Well, who, of those who saw him, could forget it?  A warrior, gleaming with power, before whom great swathes of orcs fell.  A hero, surrounded by creatures out of legend, crushing the forces of darkness – and then turning from death to preserve life.  A judge, to whom justice was more important than the letter of the law.  A grave man, wise, one who listened and did what he thought best without fear or favour.  It is no wonder that those who were there would follow wherever he led … no wonder that we cheered him when Lord Faramir offered him the crown … no wonder that we welcomed the days of the King.

And now …

Here I am, in Ithilien, wearing the Prince’s livery and watching over … Heroes are men, like any other.  They sweat, and scratch themselves, and laugh, and love their wives – they laze in the sun and talk of peace and friends and good food.  But they cannot forget, entirely, who they are.  They wear the knowledge like chains, and it burdens them. 

There are mutterings in the city – well, there would be.  Those who ran and hid and buried their heads in the hope that what they could not see would not hurt them  … they do not like the changes the King has brought with him.  They clutch at their honours and their privileges, and want to shield them from this breath of wind from the north.  They blame him – they blame his wife – they remember that Lord Denethor thought little of his younger son … they say it would be much better if …  If what, I doubt they know.  If the Captain-General had returned, I daresay.  If the days of the Ruling Stewards had continued unchanged.  If Sauron had packed up his armies and turned his attention to growing grapes.  They are fools.  But peace spawns fools and lets them have their say.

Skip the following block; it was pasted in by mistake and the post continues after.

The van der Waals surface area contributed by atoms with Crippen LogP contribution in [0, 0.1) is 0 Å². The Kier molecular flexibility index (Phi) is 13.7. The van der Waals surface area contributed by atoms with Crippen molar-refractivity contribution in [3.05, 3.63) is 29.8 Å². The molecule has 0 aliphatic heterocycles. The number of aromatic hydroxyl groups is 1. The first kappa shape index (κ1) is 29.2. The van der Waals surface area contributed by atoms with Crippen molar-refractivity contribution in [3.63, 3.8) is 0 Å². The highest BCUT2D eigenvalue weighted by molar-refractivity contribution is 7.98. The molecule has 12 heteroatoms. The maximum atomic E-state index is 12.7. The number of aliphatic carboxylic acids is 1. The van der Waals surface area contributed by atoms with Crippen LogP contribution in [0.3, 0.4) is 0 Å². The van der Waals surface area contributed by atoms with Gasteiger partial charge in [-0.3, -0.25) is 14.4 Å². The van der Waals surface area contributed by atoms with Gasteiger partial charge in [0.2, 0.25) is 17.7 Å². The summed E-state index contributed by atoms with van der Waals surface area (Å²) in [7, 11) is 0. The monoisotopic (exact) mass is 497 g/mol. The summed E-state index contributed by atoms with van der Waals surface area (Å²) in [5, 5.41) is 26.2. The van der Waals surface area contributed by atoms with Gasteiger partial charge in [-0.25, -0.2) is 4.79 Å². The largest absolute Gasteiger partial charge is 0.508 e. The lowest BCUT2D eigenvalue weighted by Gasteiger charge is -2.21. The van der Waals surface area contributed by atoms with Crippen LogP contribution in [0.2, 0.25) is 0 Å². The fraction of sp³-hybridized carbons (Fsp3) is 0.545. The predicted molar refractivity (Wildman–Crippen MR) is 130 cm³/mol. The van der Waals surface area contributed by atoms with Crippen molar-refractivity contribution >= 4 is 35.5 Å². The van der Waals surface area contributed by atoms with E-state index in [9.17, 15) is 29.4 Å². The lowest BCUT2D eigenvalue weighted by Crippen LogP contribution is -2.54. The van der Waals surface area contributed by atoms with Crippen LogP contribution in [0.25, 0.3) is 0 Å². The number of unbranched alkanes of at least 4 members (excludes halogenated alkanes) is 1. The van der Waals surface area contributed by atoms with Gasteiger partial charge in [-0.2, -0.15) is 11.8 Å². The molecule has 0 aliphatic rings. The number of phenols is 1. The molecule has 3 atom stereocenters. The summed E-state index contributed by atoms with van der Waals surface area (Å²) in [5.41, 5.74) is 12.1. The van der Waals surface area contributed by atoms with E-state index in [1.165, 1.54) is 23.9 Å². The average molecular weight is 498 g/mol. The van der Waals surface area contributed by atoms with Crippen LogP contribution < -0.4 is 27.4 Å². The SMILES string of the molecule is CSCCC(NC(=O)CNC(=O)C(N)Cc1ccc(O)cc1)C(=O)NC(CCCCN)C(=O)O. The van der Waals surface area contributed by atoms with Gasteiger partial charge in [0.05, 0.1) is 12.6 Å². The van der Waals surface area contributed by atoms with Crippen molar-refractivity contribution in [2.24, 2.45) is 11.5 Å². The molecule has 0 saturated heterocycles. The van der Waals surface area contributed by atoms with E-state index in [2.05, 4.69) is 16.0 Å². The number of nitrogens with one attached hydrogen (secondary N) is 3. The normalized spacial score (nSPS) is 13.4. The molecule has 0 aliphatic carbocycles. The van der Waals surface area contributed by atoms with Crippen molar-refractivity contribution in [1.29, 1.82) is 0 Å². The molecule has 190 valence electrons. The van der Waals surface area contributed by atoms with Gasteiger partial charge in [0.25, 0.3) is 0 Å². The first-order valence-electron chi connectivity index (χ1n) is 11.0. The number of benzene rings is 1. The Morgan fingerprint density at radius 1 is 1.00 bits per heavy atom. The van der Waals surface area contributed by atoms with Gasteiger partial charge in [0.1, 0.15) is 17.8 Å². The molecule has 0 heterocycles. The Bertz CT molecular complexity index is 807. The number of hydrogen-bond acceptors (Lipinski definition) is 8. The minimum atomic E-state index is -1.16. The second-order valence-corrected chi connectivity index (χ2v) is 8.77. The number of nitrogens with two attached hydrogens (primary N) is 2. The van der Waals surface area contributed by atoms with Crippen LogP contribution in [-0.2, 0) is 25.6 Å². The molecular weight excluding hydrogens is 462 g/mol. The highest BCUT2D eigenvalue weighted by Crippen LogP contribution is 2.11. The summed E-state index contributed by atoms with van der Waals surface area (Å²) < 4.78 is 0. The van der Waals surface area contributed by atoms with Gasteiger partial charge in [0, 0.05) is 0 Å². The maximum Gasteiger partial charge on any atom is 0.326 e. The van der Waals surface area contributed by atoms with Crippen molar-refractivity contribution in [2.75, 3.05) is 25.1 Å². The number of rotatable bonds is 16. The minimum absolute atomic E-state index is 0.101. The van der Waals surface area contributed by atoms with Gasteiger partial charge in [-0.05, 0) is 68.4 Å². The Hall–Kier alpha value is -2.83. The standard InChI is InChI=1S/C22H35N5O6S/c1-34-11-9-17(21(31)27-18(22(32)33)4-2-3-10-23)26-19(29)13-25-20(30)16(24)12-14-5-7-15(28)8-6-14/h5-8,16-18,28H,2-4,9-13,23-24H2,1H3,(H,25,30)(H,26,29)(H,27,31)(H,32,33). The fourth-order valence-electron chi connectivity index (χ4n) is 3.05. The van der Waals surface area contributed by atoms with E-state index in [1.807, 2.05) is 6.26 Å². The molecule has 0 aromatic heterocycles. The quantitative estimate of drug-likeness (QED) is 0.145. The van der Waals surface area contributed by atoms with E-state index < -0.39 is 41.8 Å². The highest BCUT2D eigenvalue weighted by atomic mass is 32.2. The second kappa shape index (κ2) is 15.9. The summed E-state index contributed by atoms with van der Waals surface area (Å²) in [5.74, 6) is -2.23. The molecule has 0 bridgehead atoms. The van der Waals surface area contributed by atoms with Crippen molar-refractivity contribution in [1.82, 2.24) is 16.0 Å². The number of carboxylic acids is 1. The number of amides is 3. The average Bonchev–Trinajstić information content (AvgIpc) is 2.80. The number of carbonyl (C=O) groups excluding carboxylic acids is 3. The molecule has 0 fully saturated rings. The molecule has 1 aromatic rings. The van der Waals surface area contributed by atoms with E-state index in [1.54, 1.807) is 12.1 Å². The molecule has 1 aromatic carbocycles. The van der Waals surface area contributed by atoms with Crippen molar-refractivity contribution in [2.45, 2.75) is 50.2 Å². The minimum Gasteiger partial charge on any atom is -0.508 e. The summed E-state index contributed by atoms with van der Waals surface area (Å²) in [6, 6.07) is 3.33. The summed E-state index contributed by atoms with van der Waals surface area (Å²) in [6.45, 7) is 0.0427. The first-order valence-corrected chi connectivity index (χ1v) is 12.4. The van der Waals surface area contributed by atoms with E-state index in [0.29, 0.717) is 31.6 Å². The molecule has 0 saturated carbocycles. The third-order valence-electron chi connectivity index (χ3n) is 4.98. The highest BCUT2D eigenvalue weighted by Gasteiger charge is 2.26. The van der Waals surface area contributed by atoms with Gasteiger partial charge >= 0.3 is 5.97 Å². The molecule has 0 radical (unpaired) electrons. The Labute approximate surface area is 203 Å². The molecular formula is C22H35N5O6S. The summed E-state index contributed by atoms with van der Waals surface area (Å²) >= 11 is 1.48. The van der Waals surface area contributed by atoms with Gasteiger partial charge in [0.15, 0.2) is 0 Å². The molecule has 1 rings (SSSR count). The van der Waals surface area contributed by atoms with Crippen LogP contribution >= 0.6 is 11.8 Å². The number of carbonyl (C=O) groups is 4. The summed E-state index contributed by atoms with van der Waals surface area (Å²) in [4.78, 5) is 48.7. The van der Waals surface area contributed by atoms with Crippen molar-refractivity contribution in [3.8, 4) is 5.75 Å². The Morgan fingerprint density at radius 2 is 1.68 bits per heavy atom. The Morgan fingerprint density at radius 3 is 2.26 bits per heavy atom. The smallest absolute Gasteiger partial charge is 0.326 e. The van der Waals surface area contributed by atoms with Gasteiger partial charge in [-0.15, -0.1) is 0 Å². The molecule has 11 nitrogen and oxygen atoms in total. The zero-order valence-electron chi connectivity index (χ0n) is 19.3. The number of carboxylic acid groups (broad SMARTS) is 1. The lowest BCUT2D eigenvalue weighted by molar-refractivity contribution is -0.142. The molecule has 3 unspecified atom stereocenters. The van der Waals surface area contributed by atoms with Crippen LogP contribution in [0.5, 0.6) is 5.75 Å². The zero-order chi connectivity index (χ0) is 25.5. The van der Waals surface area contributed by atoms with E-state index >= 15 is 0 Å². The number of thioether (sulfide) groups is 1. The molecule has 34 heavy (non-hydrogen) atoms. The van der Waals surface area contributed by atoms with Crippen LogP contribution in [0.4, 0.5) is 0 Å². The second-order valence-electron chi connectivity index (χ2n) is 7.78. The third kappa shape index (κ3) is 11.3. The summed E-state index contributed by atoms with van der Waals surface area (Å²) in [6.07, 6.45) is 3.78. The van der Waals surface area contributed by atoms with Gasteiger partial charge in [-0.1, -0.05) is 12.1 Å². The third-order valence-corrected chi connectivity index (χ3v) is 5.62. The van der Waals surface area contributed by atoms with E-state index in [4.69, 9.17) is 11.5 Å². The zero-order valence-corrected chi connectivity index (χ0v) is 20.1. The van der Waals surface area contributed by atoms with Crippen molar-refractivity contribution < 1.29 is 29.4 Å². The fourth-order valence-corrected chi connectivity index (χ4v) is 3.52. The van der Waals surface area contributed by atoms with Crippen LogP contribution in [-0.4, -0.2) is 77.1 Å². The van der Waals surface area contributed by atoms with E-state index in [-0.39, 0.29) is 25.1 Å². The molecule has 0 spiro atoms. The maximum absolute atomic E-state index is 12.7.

Those of us who served – we will have nothing said against him.  He is a man who can be trusted and we will cleave to him without question.  The King, the Steward – they will lead Gondor into a new age, a better age, an age that is not overwhelmed by the looming dark of Mordor.

But we must take care.  Peace is a fragile flower that can be blackened by a single frost.  And, if we want to nurture it, then we cannot leave it entirely in the hands of our rulers – we saw where that left us: in a half-abandoned city, facing the end of the world.  Those who would maintain the old ways forget … it is not just the standard flying over the Citadel that has changed, but the hearts and minds of those who are ruled.